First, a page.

There are a lot of worst-case scenarios that can cause cortisol levels to skyrocket, even for the most seasoned business leaders. For some leaders, a crisis like the current Covid-19 pandemic is one of them. For others, there can be a variety of triggers. Your biggest client has given notice; your star employee is now working for your competitor; your stock value has plummeted. Leaders are stuck wondering how they're going to pivot and scale the rather large mountain that stands in front of them.
In these kinds of circumstances, there are two types of leaders. The first turns around and walks away. The second laces on their hiking books and begins the climb. Who do you think is more successful?
I know how difficult it can be to keep your cool. I've weathered the dot-com bubble, the 2008 recession, and many mountains along the way. Throughout the journey, I've learned from my mistakes, as well as from other leaders, on exactly what not to do.
Here are three things leaders should never do during a rocky period.
1. Focus on the negative.
In business, there are a lot of things that can go wrong. And when they do, it can seem like your entire world is closing in on you. When you're at this point (and believe me, everyone will be at this point at one time or another), you must do everything you can to stay out of that negative spiral.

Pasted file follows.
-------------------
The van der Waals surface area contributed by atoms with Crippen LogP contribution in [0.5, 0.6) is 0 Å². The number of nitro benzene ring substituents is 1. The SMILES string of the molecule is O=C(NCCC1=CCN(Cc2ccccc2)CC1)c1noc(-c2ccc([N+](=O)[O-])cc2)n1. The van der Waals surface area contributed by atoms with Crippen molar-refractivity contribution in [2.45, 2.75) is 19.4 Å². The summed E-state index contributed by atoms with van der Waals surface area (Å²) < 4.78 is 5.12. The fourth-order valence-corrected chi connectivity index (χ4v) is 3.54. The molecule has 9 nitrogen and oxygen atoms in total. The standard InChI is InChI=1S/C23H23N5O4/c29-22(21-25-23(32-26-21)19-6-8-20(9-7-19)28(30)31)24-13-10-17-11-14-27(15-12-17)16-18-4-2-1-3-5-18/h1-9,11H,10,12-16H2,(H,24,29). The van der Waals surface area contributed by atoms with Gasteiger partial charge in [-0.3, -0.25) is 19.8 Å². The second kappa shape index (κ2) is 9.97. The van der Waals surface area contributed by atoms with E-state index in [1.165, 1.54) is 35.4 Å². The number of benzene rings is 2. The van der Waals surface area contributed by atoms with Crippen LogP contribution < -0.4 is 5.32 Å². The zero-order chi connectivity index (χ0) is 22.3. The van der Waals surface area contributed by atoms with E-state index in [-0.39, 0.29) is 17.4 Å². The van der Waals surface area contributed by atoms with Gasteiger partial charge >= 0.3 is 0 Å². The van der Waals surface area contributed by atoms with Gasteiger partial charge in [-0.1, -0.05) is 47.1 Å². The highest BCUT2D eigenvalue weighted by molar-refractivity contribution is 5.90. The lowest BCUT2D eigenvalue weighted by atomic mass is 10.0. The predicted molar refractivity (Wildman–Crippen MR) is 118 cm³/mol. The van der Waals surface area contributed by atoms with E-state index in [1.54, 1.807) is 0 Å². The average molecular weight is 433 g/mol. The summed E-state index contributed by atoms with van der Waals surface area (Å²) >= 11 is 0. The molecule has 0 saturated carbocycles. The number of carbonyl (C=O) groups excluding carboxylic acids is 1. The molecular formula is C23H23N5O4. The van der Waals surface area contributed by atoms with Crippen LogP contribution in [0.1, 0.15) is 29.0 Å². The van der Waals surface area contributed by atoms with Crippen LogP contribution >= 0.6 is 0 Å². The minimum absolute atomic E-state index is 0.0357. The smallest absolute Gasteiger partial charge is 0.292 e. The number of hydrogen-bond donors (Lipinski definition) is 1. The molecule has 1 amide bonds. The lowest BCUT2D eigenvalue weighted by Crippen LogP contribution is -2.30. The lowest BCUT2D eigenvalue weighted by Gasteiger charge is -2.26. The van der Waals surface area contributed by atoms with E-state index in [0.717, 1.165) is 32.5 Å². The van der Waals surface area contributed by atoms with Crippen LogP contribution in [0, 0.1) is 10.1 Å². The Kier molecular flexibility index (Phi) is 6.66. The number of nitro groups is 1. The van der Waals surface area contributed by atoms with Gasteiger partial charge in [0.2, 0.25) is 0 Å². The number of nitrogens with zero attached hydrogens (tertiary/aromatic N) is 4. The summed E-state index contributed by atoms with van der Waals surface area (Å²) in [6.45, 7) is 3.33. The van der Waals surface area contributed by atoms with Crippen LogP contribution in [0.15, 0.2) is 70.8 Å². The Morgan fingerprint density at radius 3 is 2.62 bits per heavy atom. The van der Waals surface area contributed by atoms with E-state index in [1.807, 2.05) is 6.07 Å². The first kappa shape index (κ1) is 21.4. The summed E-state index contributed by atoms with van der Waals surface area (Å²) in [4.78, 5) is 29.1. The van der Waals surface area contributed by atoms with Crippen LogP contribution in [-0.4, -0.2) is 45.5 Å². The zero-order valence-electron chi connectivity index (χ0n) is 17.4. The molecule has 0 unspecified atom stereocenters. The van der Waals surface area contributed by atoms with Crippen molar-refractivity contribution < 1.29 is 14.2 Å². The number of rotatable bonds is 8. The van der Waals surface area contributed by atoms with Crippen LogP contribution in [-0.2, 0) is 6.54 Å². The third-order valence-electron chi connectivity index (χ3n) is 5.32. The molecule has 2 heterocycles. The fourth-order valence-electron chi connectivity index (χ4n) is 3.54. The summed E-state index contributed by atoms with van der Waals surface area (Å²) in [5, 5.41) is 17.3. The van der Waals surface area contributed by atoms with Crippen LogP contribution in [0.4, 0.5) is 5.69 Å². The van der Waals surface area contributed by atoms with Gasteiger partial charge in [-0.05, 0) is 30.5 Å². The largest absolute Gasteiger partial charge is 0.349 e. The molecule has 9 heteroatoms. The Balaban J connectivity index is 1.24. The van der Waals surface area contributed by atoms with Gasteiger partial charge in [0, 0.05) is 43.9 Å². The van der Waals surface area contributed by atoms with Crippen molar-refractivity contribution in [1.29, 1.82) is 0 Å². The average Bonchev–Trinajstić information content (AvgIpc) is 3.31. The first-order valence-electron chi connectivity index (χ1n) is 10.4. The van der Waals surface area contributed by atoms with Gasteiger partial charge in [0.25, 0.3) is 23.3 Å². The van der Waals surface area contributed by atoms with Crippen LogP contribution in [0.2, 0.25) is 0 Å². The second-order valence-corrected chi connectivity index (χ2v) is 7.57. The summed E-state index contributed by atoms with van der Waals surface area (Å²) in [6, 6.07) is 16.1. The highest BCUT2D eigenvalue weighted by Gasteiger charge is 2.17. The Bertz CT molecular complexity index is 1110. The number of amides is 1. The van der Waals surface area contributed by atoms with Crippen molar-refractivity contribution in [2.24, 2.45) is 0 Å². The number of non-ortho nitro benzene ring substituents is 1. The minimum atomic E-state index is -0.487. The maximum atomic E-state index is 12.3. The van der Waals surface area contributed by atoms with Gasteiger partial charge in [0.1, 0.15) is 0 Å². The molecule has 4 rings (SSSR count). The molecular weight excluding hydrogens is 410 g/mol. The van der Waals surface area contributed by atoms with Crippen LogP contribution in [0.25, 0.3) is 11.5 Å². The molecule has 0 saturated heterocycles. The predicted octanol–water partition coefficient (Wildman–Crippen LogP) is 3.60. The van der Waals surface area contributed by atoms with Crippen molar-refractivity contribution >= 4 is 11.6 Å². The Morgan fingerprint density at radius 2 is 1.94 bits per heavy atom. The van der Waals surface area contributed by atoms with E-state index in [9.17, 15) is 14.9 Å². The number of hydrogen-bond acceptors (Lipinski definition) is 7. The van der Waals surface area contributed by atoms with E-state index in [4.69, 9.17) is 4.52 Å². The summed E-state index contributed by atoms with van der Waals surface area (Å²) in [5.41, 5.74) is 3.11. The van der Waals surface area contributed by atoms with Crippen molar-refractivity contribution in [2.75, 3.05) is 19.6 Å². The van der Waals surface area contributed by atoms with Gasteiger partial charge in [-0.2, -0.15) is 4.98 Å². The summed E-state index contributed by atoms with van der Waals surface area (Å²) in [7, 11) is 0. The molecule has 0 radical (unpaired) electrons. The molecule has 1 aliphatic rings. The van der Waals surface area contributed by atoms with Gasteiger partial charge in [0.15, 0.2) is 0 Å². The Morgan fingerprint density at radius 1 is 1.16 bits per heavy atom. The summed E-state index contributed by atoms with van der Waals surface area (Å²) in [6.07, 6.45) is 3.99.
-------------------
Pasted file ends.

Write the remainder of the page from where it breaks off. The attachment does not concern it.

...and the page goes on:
Covid-19 has forced many of my company's clients to close their doors and cease operations. This means revenues have not just dropped, but in some cases, come to a complete halt. Needless to say, morale is low.
As each day passes, the totality of this situation becomes very clear. Clients and staff look to me for answers. And while I can't offer an end date, there is one thing I can do: reinforce positivity. Turn hopeless into hopeful, and you'll be on your way to overcoming what lays ahead.
2. Take your time.
When you're going through highly stressful situations that threaten the stability of your business, now is not the time to dawdle. Decisions need to be made, and quickly. I'm not suggesting that major steps like laying off staff should be taken rashly. However, you can't spend three months going back and forth on an issue that should have been addressed from the beginning.
When I expanded my business to Europe, I waited way too long to make critical decisions. I didn't understand the market or have the right people in place, so I kept waiting to see if things would turn around. Needless to say, it didn't work in my favor. Besides a sizable amount of money, I lost my confidence as a leader and entrepreneur.
Making tough decisions is hard. Unfortunately, it's what you signed up for. The longer you wait to make a call, whether it's layoffs or closing stores or rebranding, you need to do so decisively. Otherwise, your business could suffer, or worse, cease to exist.
3. Lie about it.
I had just started my business when the dot-com bubble hit. In a matter of days, more than half my business was gone. I was afraid to say how bad things had become, so I pretended it was a minor setback. On the outside I was playing it cool, while on the inside I was in panic mode.
I'm going to let you in a little secret: People know when you're lying. You can do all the bragging and acting you want, but numbers tell the truth. When there's nothing left in the bank account, there's not much else to say.
The key to start turning things around begins with transparency. I've learned not to be ashamed to admit when I've hit rough waters. The more I lead from a place of honesty, the more I'll garner loyalty and respect from my staff, clients, and peers. Guess what? You will too.